The union's petition goes only to the matter of remedy. The order entered by the Board affords the familiar remedies of the posting of notices; the reinstatement with back pay of employees who took part in a strike in March of 1972 against the unfair labor practices; and a direction that the employer shall, upon request, bargain collectively with the union over wages, hours, and other terms and conditions of employment.2 Prior to the entry of that order the union had requested that, if the Board should conclude that the employer had failed in its obligation to bargain during the course of the certification year, the Board should provide for a six-months extension of that certification year in accordance with a remedial device originally fashioned by the Board in Mar-Jac Poultry Co., 136 N.L.R.B. 785. This remedy is designed to make up to the union any opportunity lost by it to reach agreement during the certification year by reason of dilatory tactics on the part of the employer. It is a remedial measure which has from time to time been employed by the Board in succeeding cases and recognized by the courts as an appropriate addition to the Board's arsenal of remedies.3


In its decision and order the Board, in denying this request, said only that 'As we assess the violation here found, we conclude that a general bargaining order is the appropriate remedy, rather than a specific extension of a certification year.' The union complains, and with reason in our view, that this is far too cryptic a conclusion to make judicial review of the Board's action meaningful. See NLRB v. Metropolitan Life Insurance Co., 380 U.S. 438, 443, 85 S.Ct. 1061, 13 L.Ed.2d 951 (1965).


We recognize, of course, the large area of discretion customarily accorded to the Board in its formulation and employment of remedies, see, e.g., Fibreboard Corp. v. NLRB, 379 U.S. 203, 85 S.Ct. 398, 13 L.Ed.2d 233 (1964); and it may well be that the Board's assessment of appropriateness in this instance is solidly grounded in a rational exercise of the Board's discretion. What we do not know, becuase of the Board's terseness, is what the nature of that assessment was. Counsel for the Board, in brief and oral argument, point to circumstances characterized as rationally warranting the assessment made by the Board, but the reasons for Board action are to be supplied by the Board, and not by counsel as its surrogate.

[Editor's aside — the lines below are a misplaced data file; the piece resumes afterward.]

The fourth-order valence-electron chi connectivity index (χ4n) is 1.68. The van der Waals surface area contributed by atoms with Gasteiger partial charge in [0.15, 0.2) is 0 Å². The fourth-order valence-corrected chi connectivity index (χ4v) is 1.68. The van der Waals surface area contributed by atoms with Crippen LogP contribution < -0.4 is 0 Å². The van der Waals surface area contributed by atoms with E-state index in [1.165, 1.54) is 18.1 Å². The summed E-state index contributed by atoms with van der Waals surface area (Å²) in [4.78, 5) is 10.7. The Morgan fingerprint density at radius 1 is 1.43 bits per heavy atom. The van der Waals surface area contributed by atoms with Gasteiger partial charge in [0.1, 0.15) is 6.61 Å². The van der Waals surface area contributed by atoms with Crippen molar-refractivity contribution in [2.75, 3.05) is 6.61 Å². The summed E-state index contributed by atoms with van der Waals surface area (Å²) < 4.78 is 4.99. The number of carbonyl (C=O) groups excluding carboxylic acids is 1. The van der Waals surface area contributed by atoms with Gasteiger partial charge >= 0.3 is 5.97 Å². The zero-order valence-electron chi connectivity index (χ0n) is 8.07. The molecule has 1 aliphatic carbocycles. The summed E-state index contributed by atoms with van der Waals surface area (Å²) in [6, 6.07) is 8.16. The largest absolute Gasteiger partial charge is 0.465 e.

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We therefore remand No. 73-1553 to the Board in order to give it an opportunity to state the basis of its denial of the request for extension of the certification year. In all other respects, the Board's order is undisturbed and enforcement granted.


It is so ordered.


Sitting by designation pursuant to Title 28, U.S.Code 292(d)


A 1970 effort to organize the plant by the petitioner union eventuated in a finding of unfair labor practices on the part of the employer. 195 N.L.R.B. 609, 612, 616 (1972)


The Board's order does not in terms prescribe the period for which the employer must bargain with the union, but comparable provisions have been construed as contemplating that such obligation must continue for a 'reasonable period' of time. Brooks v. NLRB, 348 U.S. 96, 98, 75 S.Ct. 176, 99 L.Ed. 125 (1954)


Stan Long Pontiac, Inc., 175 N.L.R.B. No. 71, enf'd sub nom. NLRB v. Rummel Pontiac-Cadillac, Inc., 434 F.2d 1050 (6th Cir. 1970); NLRB v. C & C Plywood Corp., 413 F.2d 112 (9th Cir. 1969); NLRB v. Rish Equipment Co., 407 F.2d 1098 (4th Cir. 1969); NLRB v. Gebhardt-Vogel Tanning Co., 389 F.2d 71 (7th Cir. 1968); NLRB v. Burnett Construction Co., 350 F.2d 57 (10th Cir. 1965), enforcing 149 N.L.R.B. 1419; Lamar Hotel, 140 N.L.R.B. 226, enf'd sub nom. NLRB v. Commerce Co., 328 F.2d 600 (5th Cir.), cert. denied, 379 U.S. 817, 85 S.Ct. 32, 13 L.Ed.2d 28 (1964)